Whenever I read the words, "You're not from around here, are you?" I automatically imagine them being said with a serious Southern--or at least rural--twang. This election year in
Ever since 2001, when their successful gubernatorial candidate Mark Warner commissioned a bluegrass campaign song and sponsored a NASCAR team as part of his "rural strategy," Virginia Democrats have been preoccupied with winning over rural voters, especially in
Just consider their last three successful Democratic statewide candidates. Yes, Warner did spend a lot of time and effort courting rural voters in 2001, to the extent that he became the first Democrat in years to win a majority (albeit a slim one) of the state's rural vote. But more than half of his 96,000-vote margin of victory over Republican opponent Mark Earley came from his 50,000-vote lead in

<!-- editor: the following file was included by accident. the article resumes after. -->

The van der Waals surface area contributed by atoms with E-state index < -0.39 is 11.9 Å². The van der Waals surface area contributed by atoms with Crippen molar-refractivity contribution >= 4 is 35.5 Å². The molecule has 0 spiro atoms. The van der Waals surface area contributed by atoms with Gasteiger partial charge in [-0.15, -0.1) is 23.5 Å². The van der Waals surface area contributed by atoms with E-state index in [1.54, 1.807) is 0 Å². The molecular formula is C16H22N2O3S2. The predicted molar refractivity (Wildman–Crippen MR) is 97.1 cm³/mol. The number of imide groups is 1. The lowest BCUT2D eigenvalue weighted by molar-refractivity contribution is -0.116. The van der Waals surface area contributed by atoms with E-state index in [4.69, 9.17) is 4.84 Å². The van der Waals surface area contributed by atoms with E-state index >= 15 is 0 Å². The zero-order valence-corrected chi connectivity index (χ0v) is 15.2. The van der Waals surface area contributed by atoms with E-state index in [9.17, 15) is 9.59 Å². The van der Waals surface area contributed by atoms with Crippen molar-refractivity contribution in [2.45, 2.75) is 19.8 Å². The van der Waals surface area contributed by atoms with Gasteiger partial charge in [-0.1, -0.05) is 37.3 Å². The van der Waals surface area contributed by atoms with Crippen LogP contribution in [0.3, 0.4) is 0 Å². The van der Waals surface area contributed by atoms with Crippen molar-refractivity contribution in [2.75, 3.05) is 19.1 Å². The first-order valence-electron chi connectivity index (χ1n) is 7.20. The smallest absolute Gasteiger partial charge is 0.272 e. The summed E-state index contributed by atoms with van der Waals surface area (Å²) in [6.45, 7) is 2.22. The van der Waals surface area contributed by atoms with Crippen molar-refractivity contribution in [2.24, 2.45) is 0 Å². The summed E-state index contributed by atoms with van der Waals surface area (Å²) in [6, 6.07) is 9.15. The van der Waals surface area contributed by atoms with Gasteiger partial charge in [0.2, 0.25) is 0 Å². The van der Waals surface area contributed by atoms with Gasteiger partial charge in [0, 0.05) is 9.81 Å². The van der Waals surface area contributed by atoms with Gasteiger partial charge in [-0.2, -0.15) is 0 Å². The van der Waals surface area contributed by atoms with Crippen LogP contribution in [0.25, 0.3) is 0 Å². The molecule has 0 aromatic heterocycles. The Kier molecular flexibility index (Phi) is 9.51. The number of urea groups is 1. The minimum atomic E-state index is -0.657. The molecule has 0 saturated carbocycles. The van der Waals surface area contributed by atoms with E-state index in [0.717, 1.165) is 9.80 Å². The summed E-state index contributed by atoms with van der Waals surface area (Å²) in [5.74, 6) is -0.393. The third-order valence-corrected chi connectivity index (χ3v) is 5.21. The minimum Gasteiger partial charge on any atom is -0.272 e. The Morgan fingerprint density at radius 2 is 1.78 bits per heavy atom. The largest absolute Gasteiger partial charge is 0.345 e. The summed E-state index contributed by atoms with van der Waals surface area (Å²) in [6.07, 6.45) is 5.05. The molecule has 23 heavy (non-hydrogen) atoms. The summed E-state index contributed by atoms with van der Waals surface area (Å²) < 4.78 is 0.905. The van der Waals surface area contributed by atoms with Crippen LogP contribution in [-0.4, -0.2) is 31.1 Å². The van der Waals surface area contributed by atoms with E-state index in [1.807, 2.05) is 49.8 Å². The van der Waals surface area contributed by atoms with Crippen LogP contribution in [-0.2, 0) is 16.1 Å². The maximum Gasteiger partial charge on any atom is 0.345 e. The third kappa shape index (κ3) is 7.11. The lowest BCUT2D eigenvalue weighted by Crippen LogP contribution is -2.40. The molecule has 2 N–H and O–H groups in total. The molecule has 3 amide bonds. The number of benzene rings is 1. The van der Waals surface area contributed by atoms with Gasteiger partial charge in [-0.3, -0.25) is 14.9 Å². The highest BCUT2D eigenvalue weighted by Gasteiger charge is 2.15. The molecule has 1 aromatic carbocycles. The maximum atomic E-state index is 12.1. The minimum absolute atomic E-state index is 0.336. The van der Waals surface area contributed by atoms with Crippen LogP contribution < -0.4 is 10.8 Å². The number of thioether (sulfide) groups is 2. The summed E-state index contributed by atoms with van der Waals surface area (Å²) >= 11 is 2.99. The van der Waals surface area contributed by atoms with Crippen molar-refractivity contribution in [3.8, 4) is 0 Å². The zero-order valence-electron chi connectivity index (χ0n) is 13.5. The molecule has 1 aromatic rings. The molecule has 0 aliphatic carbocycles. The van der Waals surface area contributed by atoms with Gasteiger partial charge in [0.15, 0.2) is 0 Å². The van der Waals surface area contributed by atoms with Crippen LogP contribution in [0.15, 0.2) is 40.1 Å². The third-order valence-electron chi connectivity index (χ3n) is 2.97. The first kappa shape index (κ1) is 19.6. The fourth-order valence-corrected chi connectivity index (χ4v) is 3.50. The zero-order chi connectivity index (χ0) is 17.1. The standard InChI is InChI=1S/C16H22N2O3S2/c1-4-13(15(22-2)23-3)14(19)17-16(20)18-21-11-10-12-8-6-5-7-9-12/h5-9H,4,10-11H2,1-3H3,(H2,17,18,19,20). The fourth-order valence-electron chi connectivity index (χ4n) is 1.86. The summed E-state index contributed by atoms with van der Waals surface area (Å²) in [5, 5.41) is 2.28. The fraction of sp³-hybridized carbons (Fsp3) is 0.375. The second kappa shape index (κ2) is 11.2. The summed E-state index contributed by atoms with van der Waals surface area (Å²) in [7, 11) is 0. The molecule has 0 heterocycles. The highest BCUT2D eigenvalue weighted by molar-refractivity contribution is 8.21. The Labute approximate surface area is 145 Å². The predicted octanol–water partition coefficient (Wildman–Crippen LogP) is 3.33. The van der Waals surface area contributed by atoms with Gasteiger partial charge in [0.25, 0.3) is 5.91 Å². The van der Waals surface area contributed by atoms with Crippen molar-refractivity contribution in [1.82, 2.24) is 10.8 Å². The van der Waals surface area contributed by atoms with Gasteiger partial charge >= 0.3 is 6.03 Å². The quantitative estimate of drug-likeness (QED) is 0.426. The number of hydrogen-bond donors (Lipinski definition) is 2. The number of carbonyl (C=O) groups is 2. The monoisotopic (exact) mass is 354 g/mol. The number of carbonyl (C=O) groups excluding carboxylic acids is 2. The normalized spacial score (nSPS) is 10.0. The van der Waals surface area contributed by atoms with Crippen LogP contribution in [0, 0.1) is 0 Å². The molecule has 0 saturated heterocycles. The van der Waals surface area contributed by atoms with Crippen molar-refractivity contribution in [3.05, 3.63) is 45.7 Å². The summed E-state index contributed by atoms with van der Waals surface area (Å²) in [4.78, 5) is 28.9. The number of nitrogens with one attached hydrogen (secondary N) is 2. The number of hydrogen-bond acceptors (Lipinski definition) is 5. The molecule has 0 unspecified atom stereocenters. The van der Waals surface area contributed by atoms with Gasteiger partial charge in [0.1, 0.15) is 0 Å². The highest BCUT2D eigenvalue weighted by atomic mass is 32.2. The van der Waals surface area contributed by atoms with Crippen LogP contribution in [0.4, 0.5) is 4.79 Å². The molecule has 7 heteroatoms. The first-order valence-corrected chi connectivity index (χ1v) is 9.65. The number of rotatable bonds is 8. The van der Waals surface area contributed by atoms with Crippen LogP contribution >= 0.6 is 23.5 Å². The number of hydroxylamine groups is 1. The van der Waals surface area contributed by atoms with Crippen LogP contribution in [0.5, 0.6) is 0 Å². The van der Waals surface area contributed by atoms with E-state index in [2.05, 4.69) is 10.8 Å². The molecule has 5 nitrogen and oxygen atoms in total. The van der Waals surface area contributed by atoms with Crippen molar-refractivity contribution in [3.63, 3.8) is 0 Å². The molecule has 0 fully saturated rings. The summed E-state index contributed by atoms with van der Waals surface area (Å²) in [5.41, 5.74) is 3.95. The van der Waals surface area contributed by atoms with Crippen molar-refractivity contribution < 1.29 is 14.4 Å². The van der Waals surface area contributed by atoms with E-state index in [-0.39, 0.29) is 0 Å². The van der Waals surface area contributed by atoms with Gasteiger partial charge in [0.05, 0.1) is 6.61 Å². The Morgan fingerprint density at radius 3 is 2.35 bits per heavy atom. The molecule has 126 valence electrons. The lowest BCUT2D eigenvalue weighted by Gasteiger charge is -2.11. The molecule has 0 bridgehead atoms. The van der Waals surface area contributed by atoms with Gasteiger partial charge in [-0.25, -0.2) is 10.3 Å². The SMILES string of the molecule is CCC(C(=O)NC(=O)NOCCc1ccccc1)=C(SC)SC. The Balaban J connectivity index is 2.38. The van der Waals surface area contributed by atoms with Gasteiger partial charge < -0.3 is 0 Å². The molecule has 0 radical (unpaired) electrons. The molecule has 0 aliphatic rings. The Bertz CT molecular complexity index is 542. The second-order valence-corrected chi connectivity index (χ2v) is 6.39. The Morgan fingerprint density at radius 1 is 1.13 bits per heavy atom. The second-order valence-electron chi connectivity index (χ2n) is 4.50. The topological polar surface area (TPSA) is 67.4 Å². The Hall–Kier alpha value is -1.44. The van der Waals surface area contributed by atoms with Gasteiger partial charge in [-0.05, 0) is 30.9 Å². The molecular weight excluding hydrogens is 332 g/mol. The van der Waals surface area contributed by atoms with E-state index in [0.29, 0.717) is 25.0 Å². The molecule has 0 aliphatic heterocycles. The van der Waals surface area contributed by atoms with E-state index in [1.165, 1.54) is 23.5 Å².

To be sure, none of these candidates campaigned as
Unfortunately for Deeds, his Republican opponent, Bob McDonnell, hasn't made any similar sorts of blunders. Indeed, his whole campaign--with its emphasis on economic issues and its efforts to avoid any hot-button culture war topics--has been designed to win over voters in Northern Virginia, which is where McDonnell is actually from (a fact he never forgets to mention in his TV ads that air in the D.C. media market). Deeds, by contrast, has been unable to count on the voters in his backyard, since not even his local roots and conservative stances will be enough to convince many of them to pull the lever for a Democrat in 2009. All the while, he's been forced to try to make inroads in a part of the state where voters seem inherently skeptical of anyone with his type of accent. Indeed, the lesson for Virginia Democrats, it seems, is that "authenticity"--long thought to be the coin of the realm in rural America--may actually be a bigger deal in the ‘burbs. Next time, they'd be better off getting a candidate like Warner--a tech millionaire who pretends to be a farmer--than an actual farmer.